Martha Stewart, Emeril Lagasse sued for allegedly selling knock-off knives

NEW YORK, NY - APRIL 04: (L-R)Martha Stewart and Emeril Lagasse pose together after Emeril Lagasse Launches New High-Performance Kitchen Collection At JCPENNEY at Greeley Square Park on April 4, 2012 in New York City. (Photo by Donald Bowers/Getty Images for JCPENNEY) Donald Bowers

Martha Stewart and Emeril Lagasse pose together on April 4, 2012, in New York.
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(CBS News) Martha Stewart, Emeril Lagasse and the Home Shopping Network are being sued by a German trade association for allegedly selling knock-off knives.

The lawsuit (read it here) accuses the domestic diva, celebrity chef and shopping channel of trademark infringement for selling knives purported to be made in Solingen, Germany - a region known for making high-quality cutlery - when they were actually made in China.

The German Chamber of Industry and Commerce Wuppertal-Solingen-Remscheid, a trade association that holds the rights to the Solingen name, filed the suit this week in U.S. District Court in Florida.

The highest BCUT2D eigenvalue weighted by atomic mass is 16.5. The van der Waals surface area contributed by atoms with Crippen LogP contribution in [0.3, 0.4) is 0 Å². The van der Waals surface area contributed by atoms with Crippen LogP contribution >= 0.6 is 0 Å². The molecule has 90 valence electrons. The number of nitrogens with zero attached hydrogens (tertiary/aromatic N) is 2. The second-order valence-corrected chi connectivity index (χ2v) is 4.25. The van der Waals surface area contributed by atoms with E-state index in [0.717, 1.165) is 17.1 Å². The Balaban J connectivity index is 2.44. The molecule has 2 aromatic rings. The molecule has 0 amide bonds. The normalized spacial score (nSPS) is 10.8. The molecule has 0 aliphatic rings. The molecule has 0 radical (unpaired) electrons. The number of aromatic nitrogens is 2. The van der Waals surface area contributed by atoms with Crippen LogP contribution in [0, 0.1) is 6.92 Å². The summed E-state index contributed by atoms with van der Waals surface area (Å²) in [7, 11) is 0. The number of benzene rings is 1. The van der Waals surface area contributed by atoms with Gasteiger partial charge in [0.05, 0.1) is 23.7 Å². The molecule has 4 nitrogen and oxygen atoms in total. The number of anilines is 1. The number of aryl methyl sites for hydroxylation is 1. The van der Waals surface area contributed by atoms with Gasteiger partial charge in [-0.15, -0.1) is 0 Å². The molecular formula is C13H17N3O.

The knives are marked with the signature trademark "Emerils" and "Solingen, Germany," on one side of the blade and are marked "China" on the other, according to the lawsuit.

The complaint cites "willing infringement" on the Solingen trademark, claiming that HSN "advertises, distributes, promotes, offers for sale and sells various knife products bearing counterfeits of the Chamber's federally registered mark."

Stewart is named in the suit because her company, Martha Stewart Living Omnimedia, owns Lagasse's product line. The suit calls her the "primary controlling force" behind MSLO and says she was "responsible for the licensing, advertising, promotion and sales" of the knives.

The lawsuit also highlights negative customer reviews of the cutlery on HSN's website.

"I'm disappointed in the video when Emeril stated that the Santouku knife was made in Germany," one consumer wrote, according to the complaint. "That is terrible when a top chef lies to you on TV." Other buyers allegedly complained that the knives "were rusting and breaking in half."

The trade association is seeking an injunction preventing the defendants from selling the knives, The Hollywood Reporter notes, as well as up to $2 million in damages for each instance of trademark infringement.

  • Jessica Derschowitz

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